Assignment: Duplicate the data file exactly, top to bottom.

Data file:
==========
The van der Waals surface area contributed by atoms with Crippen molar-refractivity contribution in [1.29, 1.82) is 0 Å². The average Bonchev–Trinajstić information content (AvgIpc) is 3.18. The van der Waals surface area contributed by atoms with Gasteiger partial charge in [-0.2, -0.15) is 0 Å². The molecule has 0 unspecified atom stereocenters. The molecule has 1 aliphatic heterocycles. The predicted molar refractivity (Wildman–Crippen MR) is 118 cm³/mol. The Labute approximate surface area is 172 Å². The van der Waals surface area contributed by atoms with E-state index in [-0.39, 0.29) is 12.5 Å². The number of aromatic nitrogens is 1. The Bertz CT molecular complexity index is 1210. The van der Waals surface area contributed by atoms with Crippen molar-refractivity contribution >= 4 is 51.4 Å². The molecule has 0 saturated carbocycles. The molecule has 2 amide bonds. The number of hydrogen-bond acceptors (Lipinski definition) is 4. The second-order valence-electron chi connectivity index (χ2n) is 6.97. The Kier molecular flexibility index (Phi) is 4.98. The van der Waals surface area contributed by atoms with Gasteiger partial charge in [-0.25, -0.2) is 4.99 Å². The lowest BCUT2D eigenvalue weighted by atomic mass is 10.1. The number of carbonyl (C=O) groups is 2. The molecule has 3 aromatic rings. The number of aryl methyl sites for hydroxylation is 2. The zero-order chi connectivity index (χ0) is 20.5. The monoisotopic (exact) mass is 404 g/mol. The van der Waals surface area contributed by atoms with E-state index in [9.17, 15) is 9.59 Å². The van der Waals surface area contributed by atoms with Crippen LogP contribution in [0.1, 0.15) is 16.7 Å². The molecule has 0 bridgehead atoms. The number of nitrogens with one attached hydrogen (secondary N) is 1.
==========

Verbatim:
The van der Waals surface area contributed by atoms with Crippen molar-refractivity contribution in [1.29, 1.82) is 0 Å². The average Bonchev–Trinajstić information content (AvgIpc) is 3.18. The van der Waals surface area contributed by atoms with Gasteiger partial charge in [-0.2, -0.15) is 0 Å². The molecule has 0 unspecified atom stereocenters. The molecule has 1 aliphatic heterocycles. The predicted molar refractivity (Wildman–Crippen MR) is 118 cm³/mol. The Labute approximate surface area is 172 Å². The van der Waals surface area contributed by atoms with E-state index in [-0.39, 0.29) is 12.5 Å². The number of aromatic nitrogens is 1. The Bertz CT molecular complexity index is 1210. The van der Waals surface area contributed by atoms with Crippen molar-refractivity contribution >= 4 is 51.4 Å². The molecule has 0 saturated carbocycles. The molecule has 2 amide bonds. The number of hydrogen-bond acceptors (Lipinski definition) is 4. The second-order valence-electron chi connectivity index (χ2n) is 6.97. The Kier molecular flexibility index (Phi) is 4.98. The van der Waals surface area contributed by atoms with Gasteiger partial charge in [-0.25, -0.2) is 4.99 Å². The lowest BCUT2D eigenvalue weighted by atomic mass is 10.1. The number of carbonyl (C=O) groups is 2. The molecule has 3 aromatic rings. The number of aryl methyl sites for hydroxylation is 2. The zero-order chi connectivity index (χ0) is 20.5. The monoisotopic (exact) mass is 404 g/mol. The van der Waals surface area contributed by atoms with E-state index in [9.17, 15) is 9.59 Å². The van der Waals surface area contributed by atoms with Crippen LogP contribution in [0.1, 0.15) is 16.7 Å². The molecule has 0 bridgehead atoms. The number of nitrogens with one attached hydrogen (secondary N) is 1.